I can't remember the last time I bought a bottle of wine. I prefer to buy by the case. There's almost nothing as satisfying as taking delivery of your very own instant mini-cellar. And not having to part with coins and notes is so much more painless for the naturally cheeseparing like me. Apparently, I'm not alone. The average price of a bottle of wine is around £3.50, but the average spend at Majestic Wine, which has made a virtue out of its by-the-case discount, is £115. Armchair browsing on the internet makes the shop windows of mail-order clubs and specialist merchants better value than ever for everyday or fine wines bought by the mixed or unmixed case.
The fevered excitement currently surrounding the 2005 Bordeaux vintage highlights the advantages, and some of the pitfalls, of buying a case for tucking away. The cheapest way to buy a dozen, or half a dozen, as is becoming increasingly common, is before the wine is yet bottled and delivered (en primeur). "Not that cheap" are the first words that spring to mind in the case of Bordeaux 2005, where overheating at the top end of the market will put paid to many a would-be investor's aspirations. But, the three-dozen-odd overpriced châteaux apart, it's still the best way to acquire an excellent wine for drinking as long as you're prepared to play the waiting game and, once it's shipped and delivered, sit on it or store it as it matures (for price comparisons, consult www.wine-searcher.com).
Why bother? I started picking up the odd case or two with the 1982 vintage and I've never looked back. Plucked from its wooden box for special occasions and special friends, wines like 1982 Château Cos d'Estournel and 1983 Palmer, bought for a song as it now seems, have provided an endless wellspring of pleasure. There's no way I could afford them now. A case of wine becomes a family of siblings. Each bottle shares the same parentage, each expresses itself in a different way as it sheds its puppy fat and the elements in the bottle produce increasingly complex aromas, flavours and textures over time. This is what distinguishes a great wine from an everyday wine and the reason for squirrelling a case away.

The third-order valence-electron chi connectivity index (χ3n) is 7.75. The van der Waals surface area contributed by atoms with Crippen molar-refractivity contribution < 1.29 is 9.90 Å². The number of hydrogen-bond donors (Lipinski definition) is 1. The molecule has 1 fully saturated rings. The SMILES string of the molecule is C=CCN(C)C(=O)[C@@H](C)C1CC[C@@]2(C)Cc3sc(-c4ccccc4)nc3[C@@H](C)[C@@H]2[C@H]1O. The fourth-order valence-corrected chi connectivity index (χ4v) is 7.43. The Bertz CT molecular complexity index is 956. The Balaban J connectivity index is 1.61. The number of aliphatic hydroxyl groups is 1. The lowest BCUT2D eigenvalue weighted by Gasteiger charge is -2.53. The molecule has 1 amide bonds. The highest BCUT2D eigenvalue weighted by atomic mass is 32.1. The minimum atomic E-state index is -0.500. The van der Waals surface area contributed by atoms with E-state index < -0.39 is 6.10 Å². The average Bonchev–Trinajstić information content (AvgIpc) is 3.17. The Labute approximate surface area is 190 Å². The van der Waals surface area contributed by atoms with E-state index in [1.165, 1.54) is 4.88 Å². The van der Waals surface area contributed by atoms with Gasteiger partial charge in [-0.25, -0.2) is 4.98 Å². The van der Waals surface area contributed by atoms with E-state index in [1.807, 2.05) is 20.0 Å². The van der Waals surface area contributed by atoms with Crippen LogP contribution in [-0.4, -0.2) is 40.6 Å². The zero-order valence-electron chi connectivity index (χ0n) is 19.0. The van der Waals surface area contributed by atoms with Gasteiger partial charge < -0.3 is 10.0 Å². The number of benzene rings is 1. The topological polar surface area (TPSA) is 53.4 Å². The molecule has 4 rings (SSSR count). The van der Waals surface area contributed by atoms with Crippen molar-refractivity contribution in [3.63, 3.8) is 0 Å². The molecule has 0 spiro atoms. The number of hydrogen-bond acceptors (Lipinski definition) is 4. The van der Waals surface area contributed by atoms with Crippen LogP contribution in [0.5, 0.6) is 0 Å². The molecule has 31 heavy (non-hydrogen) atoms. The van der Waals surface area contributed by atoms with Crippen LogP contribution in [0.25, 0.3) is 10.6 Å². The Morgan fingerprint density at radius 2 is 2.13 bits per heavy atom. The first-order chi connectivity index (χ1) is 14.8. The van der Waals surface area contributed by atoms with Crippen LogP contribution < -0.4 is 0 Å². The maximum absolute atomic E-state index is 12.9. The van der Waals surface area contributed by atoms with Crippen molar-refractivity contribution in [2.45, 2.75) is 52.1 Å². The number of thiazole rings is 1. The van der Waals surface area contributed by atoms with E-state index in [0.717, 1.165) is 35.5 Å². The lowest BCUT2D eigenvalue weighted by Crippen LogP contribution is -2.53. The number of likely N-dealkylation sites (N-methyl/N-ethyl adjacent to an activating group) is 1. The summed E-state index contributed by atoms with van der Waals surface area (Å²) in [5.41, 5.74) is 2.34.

Bordeaux's success at this market has encouraged producers around the world to follow suit. Young burgundy, rhône, German riesling, chianti classico and, increasingly, wines from Australia, New Zealand and California can now be snapped up and left to mature, or broached early on. Modern cellar techniques have been developed to make top wines more readily approachable younger. An added attraction of whites, and reds with earlier-drinking potential like pinot noir and shiraz, is that you don't necessarily have to wait till your teeth and hair fall out before the wine's ready for drinking. Specialists such as A&B Vintners (abvintners.co.uk), Stone, Vine & Sun (stonevine.co.uk), the Vine Trail (vinetrail.co.uk) and Ozwines (ozwines.co.uk) now cater for those keen to stock up on exciting new wines from the less well-travelled vineyards.
Although many young wines are more drinkable, the basic principle that the wines need time to show their best side holds true in particular with top bordeaux. As Robert Parker rightly points out in his report on the 2005 vintage, "Do not let anyone suggest that many of the renowned northern Médoc classified growths will be drinkable in the next decade, unless you are a masochist with an addiction for tannin. These wines will possess 30-50 years of longevity." Hence one sprightly 60-year-old friend's decision not to bother with the top wines this year, not just because of the expense, but "because I probably won't be around when they're drinking at their best". E